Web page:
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Student Helps Judge Wine Competition

Media Release

STUDENT HELPS JUDGE WINE COMPETITION


Caption: Lucas Percy scores chardonnays in the regional wine awards.


EIT student Lucas Percy recently added wine judging to the experiences he hopes will shape a stellar career.

As 2015’s Hawke’s Bay A & P Bayleys Wine Awards “Young Vintner”, Lucas was invited to be an associate judge for this year’s regional awards. Chairman of judges Warren Gibson sees that as setting a likely precedent for future awards.

A judge has to be able to physically taste a great number and range of wine styles to start with, explains Trinity Hill’s chief winemaker. “It’s a particular skill.”

In the final year of study for bachelor degrees in viticulture and wine science, Lucas wasn’t fazed by the enormity of the challenge. He joined 10 other judges who, in two panels, appraised nearly 400 entries that encompassed a wide range of grape varieties and wine styles and had to be made with at least 85 percent Hawke’s Bay-grown fruit.

The 21-year-old judged alongside such industry notables as Dr Sue Bastian, a researcher and lecturer in oenology and sensory studies at the University of Adelaide, and American Patrick Comiskey, who writes for the Los Angeles Times and Wine and Spirts magazine.

Other panellists included Master of Wine Emma Jenkins from Taupo, Dog Point winemaker Murray Cook, local winemakers Ant MacKenzie and Rod Easthope and columnist Yvonne Lorkin.

“It was a good mix of industry people, wine writers and educators,” says Warren, who selected the judges. “Lucas will have learnt a lot.”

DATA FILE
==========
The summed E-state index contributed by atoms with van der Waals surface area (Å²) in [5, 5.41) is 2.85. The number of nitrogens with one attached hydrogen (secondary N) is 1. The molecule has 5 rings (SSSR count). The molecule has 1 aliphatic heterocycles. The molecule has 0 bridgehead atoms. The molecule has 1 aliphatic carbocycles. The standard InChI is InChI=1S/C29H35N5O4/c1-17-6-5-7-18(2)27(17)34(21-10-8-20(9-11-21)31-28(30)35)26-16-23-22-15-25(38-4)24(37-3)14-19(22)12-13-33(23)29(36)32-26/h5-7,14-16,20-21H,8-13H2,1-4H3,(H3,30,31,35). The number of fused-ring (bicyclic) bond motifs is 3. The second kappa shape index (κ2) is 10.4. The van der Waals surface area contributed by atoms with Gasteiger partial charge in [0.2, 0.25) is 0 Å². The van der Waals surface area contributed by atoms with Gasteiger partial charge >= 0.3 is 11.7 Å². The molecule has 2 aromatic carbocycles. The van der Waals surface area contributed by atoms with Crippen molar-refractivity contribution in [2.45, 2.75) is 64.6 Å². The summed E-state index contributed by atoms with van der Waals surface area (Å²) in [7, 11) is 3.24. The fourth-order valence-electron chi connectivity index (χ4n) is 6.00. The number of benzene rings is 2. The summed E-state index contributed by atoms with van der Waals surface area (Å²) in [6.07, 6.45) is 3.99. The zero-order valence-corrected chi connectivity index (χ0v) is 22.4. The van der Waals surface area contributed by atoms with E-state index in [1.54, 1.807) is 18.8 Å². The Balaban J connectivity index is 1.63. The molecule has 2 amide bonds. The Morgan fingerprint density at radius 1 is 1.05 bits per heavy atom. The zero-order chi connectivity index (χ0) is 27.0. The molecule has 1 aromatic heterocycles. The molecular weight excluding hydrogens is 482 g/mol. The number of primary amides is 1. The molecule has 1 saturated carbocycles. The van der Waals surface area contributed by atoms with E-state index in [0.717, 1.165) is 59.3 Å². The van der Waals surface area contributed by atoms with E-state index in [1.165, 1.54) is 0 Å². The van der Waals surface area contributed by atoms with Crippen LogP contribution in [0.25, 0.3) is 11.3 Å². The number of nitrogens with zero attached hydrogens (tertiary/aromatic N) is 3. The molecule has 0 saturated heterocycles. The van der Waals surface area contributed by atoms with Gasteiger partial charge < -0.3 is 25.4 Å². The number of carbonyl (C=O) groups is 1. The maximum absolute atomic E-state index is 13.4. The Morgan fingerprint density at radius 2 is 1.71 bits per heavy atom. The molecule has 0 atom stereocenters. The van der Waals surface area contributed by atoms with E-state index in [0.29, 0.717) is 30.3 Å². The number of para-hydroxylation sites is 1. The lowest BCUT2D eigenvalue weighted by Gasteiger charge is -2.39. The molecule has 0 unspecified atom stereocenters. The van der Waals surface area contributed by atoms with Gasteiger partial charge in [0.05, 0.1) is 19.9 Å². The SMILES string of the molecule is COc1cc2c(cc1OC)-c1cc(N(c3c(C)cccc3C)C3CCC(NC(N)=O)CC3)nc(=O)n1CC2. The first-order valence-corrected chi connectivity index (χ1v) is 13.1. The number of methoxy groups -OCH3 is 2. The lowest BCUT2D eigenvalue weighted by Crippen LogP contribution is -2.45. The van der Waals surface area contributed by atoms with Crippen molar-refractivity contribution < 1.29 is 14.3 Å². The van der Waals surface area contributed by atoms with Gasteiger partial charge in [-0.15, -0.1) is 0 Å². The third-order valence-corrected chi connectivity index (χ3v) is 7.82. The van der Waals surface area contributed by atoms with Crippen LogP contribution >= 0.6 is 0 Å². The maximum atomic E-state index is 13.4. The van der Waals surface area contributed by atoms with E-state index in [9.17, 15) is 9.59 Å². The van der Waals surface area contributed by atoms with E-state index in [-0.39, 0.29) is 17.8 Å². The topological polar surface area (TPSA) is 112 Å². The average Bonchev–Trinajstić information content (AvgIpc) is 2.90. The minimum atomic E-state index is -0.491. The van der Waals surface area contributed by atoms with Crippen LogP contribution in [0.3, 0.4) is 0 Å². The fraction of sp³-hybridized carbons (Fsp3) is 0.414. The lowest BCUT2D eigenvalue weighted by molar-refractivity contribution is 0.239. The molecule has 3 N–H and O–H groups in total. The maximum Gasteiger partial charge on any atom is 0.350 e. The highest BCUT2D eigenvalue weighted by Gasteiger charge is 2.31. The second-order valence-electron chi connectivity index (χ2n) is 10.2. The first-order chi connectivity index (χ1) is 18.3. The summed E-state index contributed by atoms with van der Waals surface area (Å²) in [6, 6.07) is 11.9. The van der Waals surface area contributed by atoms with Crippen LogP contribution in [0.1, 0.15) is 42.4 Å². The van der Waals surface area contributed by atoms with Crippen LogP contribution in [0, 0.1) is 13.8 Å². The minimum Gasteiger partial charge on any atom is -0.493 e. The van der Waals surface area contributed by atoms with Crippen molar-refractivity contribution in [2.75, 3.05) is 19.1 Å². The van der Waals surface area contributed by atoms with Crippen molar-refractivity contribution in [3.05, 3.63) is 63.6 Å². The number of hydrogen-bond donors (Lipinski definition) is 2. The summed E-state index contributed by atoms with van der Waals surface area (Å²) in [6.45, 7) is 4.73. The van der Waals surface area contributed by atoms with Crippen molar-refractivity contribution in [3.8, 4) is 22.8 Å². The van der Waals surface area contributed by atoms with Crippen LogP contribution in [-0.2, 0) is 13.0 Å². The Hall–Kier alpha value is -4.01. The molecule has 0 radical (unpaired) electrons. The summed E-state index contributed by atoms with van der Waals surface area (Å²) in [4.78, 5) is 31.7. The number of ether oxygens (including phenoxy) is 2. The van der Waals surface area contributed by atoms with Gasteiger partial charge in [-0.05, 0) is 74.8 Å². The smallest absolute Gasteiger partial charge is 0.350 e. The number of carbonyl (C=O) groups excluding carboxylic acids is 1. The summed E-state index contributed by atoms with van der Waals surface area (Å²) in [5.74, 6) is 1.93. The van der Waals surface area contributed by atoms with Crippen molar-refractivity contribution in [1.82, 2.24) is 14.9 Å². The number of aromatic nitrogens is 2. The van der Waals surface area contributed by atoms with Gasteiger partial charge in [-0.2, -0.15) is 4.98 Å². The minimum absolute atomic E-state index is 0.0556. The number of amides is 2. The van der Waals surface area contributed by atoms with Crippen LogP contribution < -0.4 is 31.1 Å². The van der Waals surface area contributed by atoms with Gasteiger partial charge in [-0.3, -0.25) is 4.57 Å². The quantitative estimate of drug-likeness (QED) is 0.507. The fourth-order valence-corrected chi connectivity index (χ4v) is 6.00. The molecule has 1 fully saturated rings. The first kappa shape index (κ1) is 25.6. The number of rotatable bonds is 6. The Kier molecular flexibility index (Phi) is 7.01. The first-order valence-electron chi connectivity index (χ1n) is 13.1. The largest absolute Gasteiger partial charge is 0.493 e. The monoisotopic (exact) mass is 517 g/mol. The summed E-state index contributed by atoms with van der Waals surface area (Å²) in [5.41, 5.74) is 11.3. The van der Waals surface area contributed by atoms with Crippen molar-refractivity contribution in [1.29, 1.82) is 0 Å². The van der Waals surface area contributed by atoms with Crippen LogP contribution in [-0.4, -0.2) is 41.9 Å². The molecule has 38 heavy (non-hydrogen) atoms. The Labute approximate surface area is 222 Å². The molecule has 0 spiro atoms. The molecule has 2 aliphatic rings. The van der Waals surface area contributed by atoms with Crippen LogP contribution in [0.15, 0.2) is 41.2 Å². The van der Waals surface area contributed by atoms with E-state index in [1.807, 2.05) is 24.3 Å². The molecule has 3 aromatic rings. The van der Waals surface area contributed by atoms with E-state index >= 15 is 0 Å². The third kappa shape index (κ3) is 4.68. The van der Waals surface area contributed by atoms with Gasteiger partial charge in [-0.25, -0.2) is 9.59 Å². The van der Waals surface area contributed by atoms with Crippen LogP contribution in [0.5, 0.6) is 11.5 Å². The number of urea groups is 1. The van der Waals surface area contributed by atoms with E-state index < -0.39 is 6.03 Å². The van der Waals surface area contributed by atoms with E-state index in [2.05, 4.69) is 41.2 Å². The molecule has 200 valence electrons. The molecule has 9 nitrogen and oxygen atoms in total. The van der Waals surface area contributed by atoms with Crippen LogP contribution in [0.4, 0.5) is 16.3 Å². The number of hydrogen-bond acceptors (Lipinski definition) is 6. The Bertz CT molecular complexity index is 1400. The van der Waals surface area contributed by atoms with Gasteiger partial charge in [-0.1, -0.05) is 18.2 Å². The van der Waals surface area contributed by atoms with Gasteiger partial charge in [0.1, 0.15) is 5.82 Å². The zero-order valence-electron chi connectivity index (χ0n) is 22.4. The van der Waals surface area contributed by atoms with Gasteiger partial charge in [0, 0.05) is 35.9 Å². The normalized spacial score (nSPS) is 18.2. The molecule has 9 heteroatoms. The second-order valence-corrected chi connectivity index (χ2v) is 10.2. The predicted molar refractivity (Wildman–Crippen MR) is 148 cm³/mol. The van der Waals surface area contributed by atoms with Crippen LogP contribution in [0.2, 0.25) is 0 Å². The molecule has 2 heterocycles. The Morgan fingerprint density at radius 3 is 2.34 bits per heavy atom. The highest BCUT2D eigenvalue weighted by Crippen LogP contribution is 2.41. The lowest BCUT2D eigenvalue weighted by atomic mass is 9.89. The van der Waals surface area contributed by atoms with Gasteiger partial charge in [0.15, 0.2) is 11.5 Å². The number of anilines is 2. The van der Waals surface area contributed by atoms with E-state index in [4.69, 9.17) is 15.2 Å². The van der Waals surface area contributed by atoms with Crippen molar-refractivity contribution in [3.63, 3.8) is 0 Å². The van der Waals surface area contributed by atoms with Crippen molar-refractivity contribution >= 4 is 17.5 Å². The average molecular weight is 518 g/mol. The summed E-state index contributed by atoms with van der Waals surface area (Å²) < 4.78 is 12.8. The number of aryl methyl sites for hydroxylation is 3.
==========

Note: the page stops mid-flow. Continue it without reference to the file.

While he found the judging “a big involvement”, Lucas says he was happy to have had the opportunity and rated it a “fantastic” experience.

“I was very happy with the consistency of my scoring across the board. Even if it’s not a favourite wine style, a judge will look for the best examples of its kind. Everything has its place.”

Warren says the awards play an important part in promoting the excellence of Hawke’s Bay wines.

“We are the region yelling from the roof tops that we are the biggest in New Zealand for the cellaring ability of our wines. This year we introduced a new provenance class, rewarding wines that reflect the region, lineage and longevity.”

From the Wairarapa, Lucas moved to Hawke’s Bay to study at EIT and has found it a great learning experience.

“EIT is a world-class wine institute,” he says. “My skills have been honed by the experience of the lecturers.

“Hawke’s Bay is a leading New Zealand wine region and a lot of varieties grow happily here. So the expertise is there to learn about how to work best with these varieties.”

Lucas’s mother Karyn formerly worked in the wine industry, “so as a young boy I was exploring vineyards and this helped spark my love for wine at a young age.”

Looking ahead, Lucas is drawn to the travel possibilities available to young winemakers and sees viticulture as “a key part of the winemaker’s skill set”.

Working part time at Clearview Estate’s cellar door, he has worked a vintage at Craggy Range and the Hawke’s Bay A & P Society, as sponsors of the Young Vintner award, is helping with his study fees.

Summer will be spent working in Australia’s Hunter Valley, and Lucas will follow that with another vintage back here in Hawke’s Bay.

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